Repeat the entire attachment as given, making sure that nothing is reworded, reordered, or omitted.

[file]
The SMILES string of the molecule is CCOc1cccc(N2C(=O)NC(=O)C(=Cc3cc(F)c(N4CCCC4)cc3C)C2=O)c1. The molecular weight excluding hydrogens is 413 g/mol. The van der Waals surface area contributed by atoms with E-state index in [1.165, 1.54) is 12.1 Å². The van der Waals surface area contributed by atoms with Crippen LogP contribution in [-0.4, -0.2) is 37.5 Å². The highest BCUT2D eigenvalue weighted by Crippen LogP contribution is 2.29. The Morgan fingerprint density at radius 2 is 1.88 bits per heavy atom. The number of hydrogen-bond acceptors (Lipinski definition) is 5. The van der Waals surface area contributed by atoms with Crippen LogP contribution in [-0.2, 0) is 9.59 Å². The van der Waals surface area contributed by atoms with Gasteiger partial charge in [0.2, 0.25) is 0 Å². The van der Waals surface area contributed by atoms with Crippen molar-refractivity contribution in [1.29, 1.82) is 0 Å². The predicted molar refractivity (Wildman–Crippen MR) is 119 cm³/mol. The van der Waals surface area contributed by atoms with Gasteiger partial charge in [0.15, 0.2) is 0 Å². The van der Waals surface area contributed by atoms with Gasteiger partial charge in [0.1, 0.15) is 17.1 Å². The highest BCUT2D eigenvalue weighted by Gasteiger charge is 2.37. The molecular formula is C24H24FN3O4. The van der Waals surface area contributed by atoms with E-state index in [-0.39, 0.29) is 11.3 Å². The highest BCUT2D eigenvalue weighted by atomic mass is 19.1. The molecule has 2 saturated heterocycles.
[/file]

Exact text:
The SMILES string of the molecule is CCOc1cccc(N2C(=O)NC(=O)C(=Cc3cc(F)c(N4CCCC4)cc3C)C2=O)c1. The molecular weight excluding hydrogens is 413 g/mol. The van der Waals surface area contributed by atoms with E-state index in [1.165, 1.54) is 12.1 Å². The van der Waals surface area contributed by atoms with Crippen LogP contribution in [-0.4, -0.2) is 37.5 Å². The highest BCUT2D eigenvalue weighted by Crippen LogP contribution is 2.29. The Morgan fingerprint density at radius 2 is 1.88 bits per heavy atom. The number of hydrogen-bond acceptors (Lipinski definition) is 5. The van der Waals surface area contributed by atoms with Crippen LogP contribution in [-0.2, 0) is 9.59 Å². The van der Waals surface area contributed by atoms with Gasteiger partial charge in [0.2, 0.25) is 0 Å². The van der Waals surface area contributed by atoms with Crippen molar-refractivity contribution in [1.29, 1.82) is 0 Å². The predicted molar refractivity (Wildman–Crippen MR) is 119 cm³/mol. The van der Waals surface area contributed by atoms with Gasteiger partial charge in [0.15, 0.2) is 0 Å². The van der Waals surface area contributed by atoms with Gasteiger partial charge in [0.1, 0.15) is 17.1 Å². The highest BCUT2D eigenvalue weighted by Gasteiger charge is 2.37. The molecular formula is C24H24FN3O4. The van der Waals surface area contributed by atoms with E-state index in [-0.39, 0.29) is 11.3 Å². The highest BCUT2D eigenvalue weighted by atomic mass is 19.1. The molecule has 2 saturated heterocycles.